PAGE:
Consider a two-dimensional Riemannian manifold homeomorphic to the sphere, with a defined metric.

Since we do not suppose that manifold to have a positive curvature, we are not in the hypotheses of the Pogorelov's uniqueness theorem. As a consequnce, in general, there are many possible isometric embeddings in $\mathbb R^3$ for that manifold.

The question is the following: is the maximum volume embedding of that manifold unique, up to rigid transformations?

The problem can be expressed in a more intuitive way: Suppose we have an inflatable object whose walls can be bent but not stretched. It can be seen as a closed manifold of known metric. If I inflate such an object until I reach the maximum volume, is the resulting object rigid? (suppose that there aren't narrow bottlenecks that could divide the object into two or more parts).

  • $\begingroup$ Isn't there a problem with the existence of a maximizer, in this generality? $\endgroup$ – Pietro Majer Jul 15 '19 at 10:40
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    $\begingroup$ It’s in fact conjectured that any closed smooth surface in $\mathbb R^3$ is rigid. There was a similar conjecture for polyhedra, but Connelly found a counterexample. $\endgroup$ – Deane Yang Jul 15 '19 at 13:38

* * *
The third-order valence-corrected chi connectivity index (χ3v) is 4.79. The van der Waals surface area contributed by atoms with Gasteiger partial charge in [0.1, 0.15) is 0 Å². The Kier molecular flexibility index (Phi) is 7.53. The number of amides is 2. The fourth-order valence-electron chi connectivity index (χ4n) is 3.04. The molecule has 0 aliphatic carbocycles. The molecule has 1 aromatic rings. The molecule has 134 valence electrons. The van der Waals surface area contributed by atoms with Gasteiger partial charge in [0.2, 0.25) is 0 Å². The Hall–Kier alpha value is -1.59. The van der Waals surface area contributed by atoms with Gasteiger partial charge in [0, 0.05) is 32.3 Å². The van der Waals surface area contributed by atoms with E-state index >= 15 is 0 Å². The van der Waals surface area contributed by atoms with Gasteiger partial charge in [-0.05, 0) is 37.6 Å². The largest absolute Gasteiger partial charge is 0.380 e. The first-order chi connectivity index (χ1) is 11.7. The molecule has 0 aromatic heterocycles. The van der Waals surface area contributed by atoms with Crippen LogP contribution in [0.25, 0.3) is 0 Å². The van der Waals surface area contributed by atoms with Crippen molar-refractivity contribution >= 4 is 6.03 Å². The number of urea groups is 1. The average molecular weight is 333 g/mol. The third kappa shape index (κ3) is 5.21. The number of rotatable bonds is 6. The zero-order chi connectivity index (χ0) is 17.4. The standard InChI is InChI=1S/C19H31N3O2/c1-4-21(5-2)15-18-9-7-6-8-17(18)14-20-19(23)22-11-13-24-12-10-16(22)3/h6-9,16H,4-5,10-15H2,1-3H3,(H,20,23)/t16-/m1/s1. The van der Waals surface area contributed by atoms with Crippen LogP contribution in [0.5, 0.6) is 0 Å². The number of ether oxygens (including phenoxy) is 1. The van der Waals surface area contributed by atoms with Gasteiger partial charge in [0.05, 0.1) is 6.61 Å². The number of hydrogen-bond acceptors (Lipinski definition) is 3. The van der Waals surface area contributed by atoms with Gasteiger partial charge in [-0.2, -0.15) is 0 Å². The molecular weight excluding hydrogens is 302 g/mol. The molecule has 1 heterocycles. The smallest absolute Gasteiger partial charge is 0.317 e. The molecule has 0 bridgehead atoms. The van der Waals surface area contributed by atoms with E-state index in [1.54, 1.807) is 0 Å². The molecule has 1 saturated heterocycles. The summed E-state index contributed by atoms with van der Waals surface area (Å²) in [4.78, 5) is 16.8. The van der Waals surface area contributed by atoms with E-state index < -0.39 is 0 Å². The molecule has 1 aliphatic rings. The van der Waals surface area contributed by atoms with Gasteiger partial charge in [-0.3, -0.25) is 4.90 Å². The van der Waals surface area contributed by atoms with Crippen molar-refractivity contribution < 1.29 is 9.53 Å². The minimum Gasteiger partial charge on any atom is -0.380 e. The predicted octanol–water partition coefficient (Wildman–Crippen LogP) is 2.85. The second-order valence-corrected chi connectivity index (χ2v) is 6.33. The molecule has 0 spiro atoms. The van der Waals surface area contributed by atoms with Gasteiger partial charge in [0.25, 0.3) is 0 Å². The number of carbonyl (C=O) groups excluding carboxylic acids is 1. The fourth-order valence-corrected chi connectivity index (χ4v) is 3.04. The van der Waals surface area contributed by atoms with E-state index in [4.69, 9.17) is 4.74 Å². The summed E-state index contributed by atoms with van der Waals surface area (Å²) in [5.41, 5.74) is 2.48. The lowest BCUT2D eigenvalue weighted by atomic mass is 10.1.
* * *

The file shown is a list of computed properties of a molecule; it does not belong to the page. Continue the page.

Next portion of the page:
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    $\begingroup$ For submetric embeddings (e.g. "inflatable objects" whose walls can compress but not stretch), some related conjectures and problems are discussed in these papers of Pak and Pak and Schlenker: math.ucla.edu/~pak/papers/pillow4 tandfonline.com/doi/abs/10.1142/S140292511000057X $\endgroup$ – j.c. Jul 15 '19 at 14:44
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    $\begingroup$ @PFerro, I don't remember where I first heard about this, but I did post the question on MathOverflow several years ago and others were able to provide some references. mathoverflow.net/questions/1975/… $\endgroup$ – Deane Yang Jul 15 '19 at 15:40
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    $\begingroup$ (above I mean "if e.g. $U$ is starshaped). Anyway, the point is, after inflating an object with non-positive curvature, some parts of it may touch each other, no? $\endgroup$ – Pietro Majer Jul 15 '19 at 16:02

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